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Kevin: Mark Mulligan of Forrester Research writes in paidContent: "We are currently in the midst of a painful transition, and we don’t yet have a set of next generation media products that consumers will pay for on the scale they paid for physical products."
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Kevin: Amazon has announced a new programme for its Kindle e-reader that will allow publishers to keep more revenue for some of content they release on the platform. For publishersm and authors, the Kindle hasn't been a good deal for them. They only get 7-15% of the list price for digital books. Under the new programme, they will get to keep 70%, but the deal comes with strings attacheed. "The list price for your title must be both between $2.99 to $9.99 and be 20 percent below the lowest physical book price; title also must be “offered at or below price parity with competition, including physical book prices”. The title also needs to be included in a broad set of features in the Kindle Store, e.g. text-to-speech. Finally, the title must be made available for sale “in all geographies for which the author or publisher has rights”.
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Kevin: The title is pretty self-explanatory on this one. Publishers Lunch, a daily paid newsletter, did some reporting and research and found based on numbers from Amazon's Kindle forum that: "over half of reporting Kindle owners are 50 or older, and 70 percent are 40 or older". Joshua Benton at Nieman says after seeing these numbers, "It’s older folks — not the gadget crowd, not the young bookloving crowd, and not the mathematical intersect of the two." If Kindle readers are older, this is not going to capture the demographic that newspapers looking for new revenue streams are hoping for.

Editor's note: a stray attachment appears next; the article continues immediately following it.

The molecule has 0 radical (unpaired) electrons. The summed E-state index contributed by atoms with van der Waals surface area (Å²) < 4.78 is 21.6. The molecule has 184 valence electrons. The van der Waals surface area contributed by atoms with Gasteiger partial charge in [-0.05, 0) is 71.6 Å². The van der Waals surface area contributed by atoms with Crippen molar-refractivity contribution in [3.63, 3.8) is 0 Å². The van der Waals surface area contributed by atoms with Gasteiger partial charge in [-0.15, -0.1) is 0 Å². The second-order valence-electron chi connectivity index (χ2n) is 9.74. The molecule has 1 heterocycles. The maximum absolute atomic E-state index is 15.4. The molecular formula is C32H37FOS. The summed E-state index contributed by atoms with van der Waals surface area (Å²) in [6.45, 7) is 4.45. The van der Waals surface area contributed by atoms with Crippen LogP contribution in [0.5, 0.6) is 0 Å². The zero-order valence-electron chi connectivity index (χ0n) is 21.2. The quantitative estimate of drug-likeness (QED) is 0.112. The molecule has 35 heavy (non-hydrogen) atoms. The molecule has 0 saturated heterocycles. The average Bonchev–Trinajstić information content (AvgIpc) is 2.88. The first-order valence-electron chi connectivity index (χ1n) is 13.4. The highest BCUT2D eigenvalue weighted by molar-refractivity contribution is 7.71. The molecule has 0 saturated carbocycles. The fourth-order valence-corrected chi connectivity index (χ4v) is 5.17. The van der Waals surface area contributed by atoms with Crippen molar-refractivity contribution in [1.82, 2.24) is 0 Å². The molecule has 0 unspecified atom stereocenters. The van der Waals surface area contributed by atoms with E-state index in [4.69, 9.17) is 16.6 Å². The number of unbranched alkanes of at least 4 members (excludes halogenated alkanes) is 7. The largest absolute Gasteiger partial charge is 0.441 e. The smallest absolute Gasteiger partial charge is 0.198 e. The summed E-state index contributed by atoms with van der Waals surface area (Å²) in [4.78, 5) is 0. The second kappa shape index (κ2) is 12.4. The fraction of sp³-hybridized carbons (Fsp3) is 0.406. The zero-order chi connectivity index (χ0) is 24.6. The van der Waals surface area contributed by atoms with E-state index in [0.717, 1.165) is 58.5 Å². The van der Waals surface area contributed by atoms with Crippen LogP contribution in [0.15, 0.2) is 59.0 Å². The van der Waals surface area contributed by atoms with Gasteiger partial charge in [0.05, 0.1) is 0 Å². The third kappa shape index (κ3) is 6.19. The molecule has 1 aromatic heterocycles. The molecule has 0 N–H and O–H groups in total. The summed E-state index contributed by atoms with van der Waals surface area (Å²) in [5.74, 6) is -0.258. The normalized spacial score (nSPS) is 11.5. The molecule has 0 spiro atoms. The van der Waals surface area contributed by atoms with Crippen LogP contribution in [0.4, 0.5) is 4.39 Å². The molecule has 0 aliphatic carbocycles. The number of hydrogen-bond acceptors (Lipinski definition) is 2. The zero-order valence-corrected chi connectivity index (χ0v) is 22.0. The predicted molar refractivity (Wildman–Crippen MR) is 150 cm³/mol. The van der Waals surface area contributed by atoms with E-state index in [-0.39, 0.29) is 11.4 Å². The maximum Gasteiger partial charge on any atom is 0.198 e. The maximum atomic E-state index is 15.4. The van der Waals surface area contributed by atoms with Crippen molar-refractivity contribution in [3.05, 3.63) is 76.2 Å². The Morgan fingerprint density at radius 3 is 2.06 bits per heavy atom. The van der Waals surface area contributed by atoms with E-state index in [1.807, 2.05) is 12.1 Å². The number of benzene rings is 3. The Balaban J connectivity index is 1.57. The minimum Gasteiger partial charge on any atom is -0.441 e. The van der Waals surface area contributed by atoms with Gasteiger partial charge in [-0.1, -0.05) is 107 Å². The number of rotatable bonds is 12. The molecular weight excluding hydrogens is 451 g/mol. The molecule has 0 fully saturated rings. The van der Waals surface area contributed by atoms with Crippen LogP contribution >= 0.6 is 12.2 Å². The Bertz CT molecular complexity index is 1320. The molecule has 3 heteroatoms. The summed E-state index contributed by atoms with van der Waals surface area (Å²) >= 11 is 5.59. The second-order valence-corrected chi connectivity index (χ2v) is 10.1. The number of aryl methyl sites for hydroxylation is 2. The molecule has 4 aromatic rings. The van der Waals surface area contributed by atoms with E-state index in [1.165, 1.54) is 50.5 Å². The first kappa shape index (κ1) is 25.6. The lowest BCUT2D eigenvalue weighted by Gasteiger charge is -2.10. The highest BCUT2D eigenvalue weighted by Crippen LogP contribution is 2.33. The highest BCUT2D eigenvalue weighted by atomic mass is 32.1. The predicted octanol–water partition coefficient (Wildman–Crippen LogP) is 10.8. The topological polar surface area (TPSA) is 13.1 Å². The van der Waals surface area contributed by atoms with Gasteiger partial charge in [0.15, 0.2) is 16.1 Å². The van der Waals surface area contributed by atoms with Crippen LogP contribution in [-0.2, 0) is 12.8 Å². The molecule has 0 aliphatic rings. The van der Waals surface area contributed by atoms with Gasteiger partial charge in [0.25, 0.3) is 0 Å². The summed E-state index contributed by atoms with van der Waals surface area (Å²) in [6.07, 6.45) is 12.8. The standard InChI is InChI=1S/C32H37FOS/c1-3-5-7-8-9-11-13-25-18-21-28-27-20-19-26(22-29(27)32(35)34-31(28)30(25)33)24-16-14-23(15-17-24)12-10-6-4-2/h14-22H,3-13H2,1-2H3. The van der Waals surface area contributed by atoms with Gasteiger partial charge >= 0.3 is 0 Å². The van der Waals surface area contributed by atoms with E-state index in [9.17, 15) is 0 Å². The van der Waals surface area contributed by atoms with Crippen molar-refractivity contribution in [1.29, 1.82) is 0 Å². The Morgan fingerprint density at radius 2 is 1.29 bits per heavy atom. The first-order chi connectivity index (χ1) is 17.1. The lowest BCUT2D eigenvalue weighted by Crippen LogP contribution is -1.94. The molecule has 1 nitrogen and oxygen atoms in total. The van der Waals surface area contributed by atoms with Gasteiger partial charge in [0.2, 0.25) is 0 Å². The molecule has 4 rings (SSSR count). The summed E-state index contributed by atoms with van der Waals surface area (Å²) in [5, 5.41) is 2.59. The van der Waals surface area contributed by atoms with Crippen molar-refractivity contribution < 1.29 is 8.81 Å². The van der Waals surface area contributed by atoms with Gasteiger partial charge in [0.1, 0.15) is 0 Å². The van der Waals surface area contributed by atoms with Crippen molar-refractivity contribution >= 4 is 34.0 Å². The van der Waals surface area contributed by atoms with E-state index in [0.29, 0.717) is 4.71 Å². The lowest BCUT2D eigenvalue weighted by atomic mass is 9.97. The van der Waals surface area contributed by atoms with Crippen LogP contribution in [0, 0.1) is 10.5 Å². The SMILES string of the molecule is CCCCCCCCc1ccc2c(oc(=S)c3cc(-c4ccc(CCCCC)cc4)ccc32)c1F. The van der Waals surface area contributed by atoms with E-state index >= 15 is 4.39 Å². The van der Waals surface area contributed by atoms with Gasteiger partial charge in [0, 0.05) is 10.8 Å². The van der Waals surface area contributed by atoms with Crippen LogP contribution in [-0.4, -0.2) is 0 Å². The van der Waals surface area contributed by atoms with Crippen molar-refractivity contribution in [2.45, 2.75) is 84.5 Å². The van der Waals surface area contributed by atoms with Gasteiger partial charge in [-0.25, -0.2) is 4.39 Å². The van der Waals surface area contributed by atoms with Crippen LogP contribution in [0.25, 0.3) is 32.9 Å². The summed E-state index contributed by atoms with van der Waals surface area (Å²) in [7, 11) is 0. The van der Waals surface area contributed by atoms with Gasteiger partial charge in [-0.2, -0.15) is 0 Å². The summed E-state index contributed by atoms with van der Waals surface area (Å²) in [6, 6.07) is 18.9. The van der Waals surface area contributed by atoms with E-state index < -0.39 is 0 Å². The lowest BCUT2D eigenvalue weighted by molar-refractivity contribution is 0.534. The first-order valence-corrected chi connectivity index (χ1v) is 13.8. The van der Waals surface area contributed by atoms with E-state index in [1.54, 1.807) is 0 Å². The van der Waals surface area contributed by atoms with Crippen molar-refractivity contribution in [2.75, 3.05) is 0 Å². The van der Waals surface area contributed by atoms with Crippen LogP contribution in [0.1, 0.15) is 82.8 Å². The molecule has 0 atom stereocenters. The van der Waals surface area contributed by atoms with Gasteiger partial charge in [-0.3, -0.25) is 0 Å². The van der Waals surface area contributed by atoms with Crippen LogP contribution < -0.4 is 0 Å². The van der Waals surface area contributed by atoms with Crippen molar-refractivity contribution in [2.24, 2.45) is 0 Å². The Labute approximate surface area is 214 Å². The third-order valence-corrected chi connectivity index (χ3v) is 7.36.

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Kevin: Steve Yelvington looks at the idea of the Boston Globe moving to a paid content model based on Amazon's Kindle. Rolling out a Kindle will require a lot of upfront capital, something hard to come by during the credit crunch. He suggests looking at the mobile phone industry for the kind of costs you'd need to amortise over six years. Moreover, he looks at the loss of revenue from classifieds, display advertising and banner advertising on a device like the Kindle. He also worries about Amazon as a middleman who will take a slice of an already lower margin business than newspapers.